So we’ve got a molting, messy, hatch-year cedar waxwing, wolfing down the fruits of a pestiferous plant that isn’t even supposed to be there. Surely, this isn’t what the folks in charge of the ABA’s Bird of the Year program had in mind when they exalted B. cedrorum to the empyrean status it currently enjoys… Now hang on a moment there. I’m actually one of the folks who had some say in the matter, and I declare unto you that this particular cedar waxwing—the juvenile in the Russian olive—is indeed what the Bird of the Year program is all about.

The point, the whole point, is to celebrate birds, whenever and wherever they might occur. On a brilliant winter afternoon three-quarters of a lifetime ago. On a manic Monday morning just last week. And here’s the deal. That waxwing in the Russian olives, if all goes according to plan, will find carotenoids in the environment, and grow in waxy red wingtips, and then find its way to a cedar or a holly, and then perhaps even to a person noticing birds and nature for the first time. Now that is worth celebrating. That is the point of the ABA’s Bird of the Year program, and, really, when you think about it, the whole point of the ABA.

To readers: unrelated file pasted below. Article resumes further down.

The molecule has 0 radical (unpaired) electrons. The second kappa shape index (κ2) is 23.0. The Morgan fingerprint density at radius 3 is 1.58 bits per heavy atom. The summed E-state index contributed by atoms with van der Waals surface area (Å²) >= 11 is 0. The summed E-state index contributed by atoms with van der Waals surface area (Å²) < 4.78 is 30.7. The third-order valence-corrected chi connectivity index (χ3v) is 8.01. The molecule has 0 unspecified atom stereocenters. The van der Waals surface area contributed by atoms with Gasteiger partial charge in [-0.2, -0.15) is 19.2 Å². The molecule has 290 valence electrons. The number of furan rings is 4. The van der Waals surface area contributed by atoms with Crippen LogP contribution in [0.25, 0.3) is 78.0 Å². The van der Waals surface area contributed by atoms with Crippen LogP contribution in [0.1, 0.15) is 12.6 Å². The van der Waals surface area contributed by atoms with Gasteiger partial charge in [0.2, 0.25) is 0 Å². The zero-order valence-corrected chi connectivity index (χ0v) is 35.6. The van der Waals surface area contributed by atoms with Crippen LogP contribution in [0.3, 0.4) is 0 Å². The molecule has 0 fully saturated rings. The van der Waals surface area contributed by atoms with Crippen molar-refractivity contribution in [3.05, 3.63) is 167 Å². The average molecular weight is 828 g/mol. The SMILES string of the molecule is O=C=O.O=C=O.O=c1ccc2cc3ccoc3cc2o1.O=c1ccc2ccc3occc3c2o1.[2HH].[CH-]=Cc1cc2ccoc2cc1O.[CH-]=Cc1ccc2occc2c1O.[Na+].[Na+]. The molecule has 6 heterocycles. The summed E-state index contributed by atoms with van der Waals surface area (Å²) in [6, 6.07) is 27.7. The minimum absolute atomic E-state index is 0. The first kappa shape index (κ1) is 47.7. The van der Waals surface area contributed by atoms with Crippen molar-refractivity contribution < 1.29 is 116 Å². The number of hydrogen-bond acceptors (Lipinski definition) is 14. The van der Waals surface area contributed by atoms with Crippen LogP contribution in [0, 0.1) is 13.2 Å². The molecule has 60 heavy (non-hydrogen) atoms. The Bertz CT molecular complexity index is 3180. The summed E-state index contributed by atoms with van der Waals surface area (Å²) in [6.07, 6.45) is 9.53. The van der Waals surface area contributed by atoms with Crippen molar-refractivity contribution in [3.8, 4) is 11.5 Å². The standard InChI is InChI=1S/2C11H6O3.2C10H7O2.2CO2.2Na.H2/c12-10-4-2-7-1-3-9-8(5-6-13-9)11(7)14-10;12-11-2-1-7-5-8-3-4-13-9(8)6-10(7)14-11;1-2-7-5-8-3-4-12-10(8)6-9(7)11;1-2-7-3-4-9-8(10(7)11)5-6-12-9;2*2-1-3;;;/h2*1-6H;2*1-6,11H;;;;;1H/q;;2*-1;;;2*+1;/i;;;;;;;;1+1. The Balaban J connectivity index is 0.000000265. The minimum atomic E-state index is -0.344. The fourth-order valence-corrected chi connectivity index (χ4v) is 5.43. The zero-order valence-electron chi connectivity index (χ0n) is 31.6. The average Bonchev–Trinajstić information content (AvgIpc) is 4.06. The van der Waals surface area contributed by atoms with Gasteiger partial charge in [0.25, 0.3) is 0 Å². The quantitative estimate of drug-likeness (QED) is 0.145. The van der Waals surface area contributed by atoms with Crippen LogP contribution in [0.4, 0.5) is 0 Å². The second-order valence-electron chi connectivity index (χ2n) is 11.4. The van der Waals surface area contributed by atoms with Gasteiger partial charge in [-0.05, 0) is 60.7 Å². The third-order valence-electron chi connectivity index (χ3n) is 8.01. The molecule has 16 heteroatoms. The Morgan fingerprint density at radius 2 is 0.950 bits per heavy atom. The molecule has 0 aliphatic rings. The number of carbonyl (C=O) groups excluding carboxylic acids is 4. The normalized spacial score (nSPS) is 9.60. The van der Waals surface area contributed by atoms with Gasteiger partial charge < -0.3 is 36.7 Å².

So please join me now, wherever you might be, in a collective jump-for-joy, pump-your-fist, shout-out-loud moment of mirth and wonder. For cedar waxwings, for “perfect” adults plucking berries from the snow-laden boughs, as well as for “imperfect” juveniles, resourceful and endlessly fascinating to ponder. For waxwings, yes, but also for those who exult in them—for the first time in their lives, or their five thousandth.

Birdwatching is all things to all people: art and science and philosophy and more. And this, to all of us: celebration. We see a waxwing or any other bird, whoever and wherever we may be, and we cannot help ourselves: We smile or wonder, we gasp or chuckle, sometimes we shout out loud and jump for joy. Photo by © Ted Floyd.



Ted Floyd is the longtime Editor of Birding magazine, and he is broadly involved in other programs and initiatives with the ABA. Ted has written 200+ magazine articles and 5 books, including How to Know the Birds (National Geographic, 2019). He is a frequent speaker at birding festivals and has served on several nonprofit boards. Join Ted here for his semimonthly spot, “How to Know the Birds,” celebrating common birds and the uncommonly interesting things they do.